CUSD provides mental health resources for students, families

By Elysse James

With the pandemic raging on into the winter, Capistrano Unified School District and Hoag have partnered to provide tips, suggestions, and mental health support to the entire CUSD community during these difficult times. Capistrano Unified counselors are also available to help. Click here to contact a CUSD counselor.

On Dec. 15 via Zoom, Dr. Kayla Ramsey of the Hoag Medical Group San Clemente office spoke about preventative health care and ways to make healthy lifestyle changes that stick.

Previously, Hoag Hospital experts shared strategies that parents can use to support their children’s emotional and mental health during an October webinar with Hoag’s ASPIRE program  (After School Programs for Interventions and Resiliency Education) featuring Dr. Sina Safahieh, a child psychiatrist who oversees a Hoag Hospital program specializing in mental health treatment of adolescents; licensed marriage and family therapist April Sutherland; and licensed marriage and family therapist Celia Quinlivan.

Hoag and CUSD held a question-and-answer session on teen mental health in May that addressed ways to support young people experiencing stress, anxiety, depression, grief, and a sense of loss during the pandemic.  The event featured Hoag marriage and family therapist and ASPIRE clinical program manager Prerna Rao, Dr. Safahieh, and marriage and family therapist Ammar Altowaiji.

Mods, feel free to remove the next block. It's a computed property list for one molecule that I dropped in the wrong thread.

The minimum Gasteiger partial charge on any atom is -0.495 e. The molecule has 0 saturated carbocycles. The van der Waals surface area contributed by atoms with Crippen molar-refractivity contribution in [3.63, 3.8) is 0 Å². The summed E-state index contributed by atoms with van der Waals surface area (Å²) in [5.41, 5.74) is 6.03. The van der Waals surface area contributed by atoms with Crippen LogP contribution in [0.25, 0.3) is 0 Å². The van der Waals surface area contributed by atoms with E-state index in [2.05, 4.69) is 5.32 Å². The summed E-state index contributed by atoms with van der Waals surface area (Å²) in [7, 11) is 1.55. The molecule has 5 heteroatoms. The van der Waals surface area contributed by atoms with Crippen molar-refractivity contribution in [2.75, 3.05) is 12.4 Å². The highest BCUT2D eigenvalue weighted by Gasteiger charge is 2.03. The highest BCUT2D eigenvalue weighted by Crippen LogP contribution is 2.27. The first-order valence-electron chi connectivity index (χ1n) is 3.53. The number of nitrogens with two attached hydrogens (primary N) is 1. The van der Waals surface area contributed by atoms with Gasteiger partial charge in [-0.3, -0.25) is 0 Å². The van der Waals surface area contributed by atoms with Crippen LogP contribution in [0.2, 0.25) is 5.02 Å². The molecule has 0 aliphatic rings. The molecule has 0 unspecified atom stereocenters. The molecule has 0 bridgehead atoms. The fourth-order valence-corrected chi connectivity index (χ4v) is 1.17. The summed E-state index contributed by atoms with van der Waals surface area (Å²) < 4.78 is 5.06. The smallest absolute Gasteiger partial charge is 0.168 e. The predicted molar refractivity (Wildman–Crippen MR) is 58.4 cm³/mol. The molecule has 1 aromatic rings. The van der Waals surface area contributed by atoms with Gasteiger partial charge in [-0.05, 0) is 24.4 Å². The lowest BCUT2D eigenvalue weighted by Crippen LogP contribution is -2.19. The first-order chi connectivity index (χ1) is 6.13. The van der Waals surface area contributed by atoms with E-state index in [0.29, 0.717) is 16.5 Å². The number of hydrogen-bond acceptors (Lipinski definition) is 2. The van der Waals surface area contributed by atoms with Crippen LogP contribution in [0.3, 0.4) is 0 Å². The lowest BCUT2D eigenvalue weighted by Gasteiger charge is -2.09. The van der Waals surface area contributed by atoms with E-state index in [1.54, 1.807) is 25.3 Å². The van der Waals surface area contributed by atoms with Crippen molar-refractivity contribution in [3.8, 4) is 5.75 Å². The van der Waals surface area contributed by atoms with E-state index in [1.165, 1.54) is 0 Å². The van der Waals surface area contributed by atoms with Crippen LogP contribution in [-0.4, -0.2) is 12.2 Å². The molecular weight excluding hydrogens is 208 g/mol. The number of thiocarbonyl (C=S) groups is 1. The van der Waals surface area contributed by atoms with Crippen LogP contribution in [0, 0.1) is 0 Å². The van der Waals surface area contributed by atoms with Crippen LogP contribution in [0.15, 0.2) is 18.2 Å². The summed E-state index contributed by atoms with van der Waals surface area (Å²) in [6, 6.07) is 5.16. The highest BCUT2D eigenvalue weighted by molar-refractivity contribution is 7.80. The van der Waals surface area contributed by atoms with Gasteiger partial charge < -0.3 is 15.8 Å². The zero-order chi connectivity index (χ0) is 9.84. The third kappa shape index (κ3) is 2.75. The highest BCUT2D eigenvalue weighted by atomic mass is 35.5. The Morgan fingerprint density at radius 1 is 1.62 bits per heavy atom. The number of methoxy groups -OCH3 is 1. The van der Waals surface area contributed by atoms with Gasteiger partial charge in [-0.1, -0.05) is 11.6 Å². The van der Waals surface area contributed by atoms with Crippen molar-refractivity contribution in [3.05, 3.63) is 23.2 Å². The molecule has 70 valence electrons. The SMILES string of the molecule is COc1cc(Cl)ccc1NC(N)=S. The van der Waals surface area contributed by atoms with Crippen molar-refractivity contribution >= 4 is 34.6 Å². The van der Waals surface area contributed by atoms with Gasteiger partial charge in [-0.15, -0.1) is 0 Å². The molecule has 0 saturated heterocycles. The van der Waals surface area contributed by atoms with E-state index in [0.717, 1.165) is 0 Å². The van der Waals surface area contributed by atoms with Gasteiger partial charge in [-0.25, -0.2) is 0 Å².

“A situation like this has really put our resiliency as human beings to the test,” Rao said during the webinar. “For the parents, you really are doing the best that you can… Don’t be too hard on yourself.”

The Hoag partnership kicked off in 2019-20 with an event on gaming addition, social media and mental wellness held in person at Capistrano Valley High School with a panel of Hoag teen mental health experts from the ASPIRE program.

Click here for a recording of the event.

In another in-person event, Dr. David Sack led a discussion with parents on how to approach the topics of self-harm and suicide with their children, warning signs to look for, and resources available to families.

“The most effective way to prevent suicide is to identify those people in our community who are at increased risk and then help those individuals get the counseling and treatment they need. More than half of all people who commit suicide have never been in treatment. This tells us that if a person begins therapy signs of distress and thoughts of hopelessness appear, we can intervene to prevent the worst,” Dr. Sack wrote in a CUSD Insider article in February.

Hoag and Capistrano Unified also held an in-person event in 2019 to teach parents how to identify substance abuse disorders and vaping dangers — especially important now as mental health and substance abuse issues have been rising in Orange County. The event was led by Dr. Steven Ey, the Chief of Service for Hoag Addiction Treatment Centers, and joined by Safahieh, Rao, and Hoag Licensed Marriage and Family Therapist Dave Cook.

Click here to watch a recording of that event.

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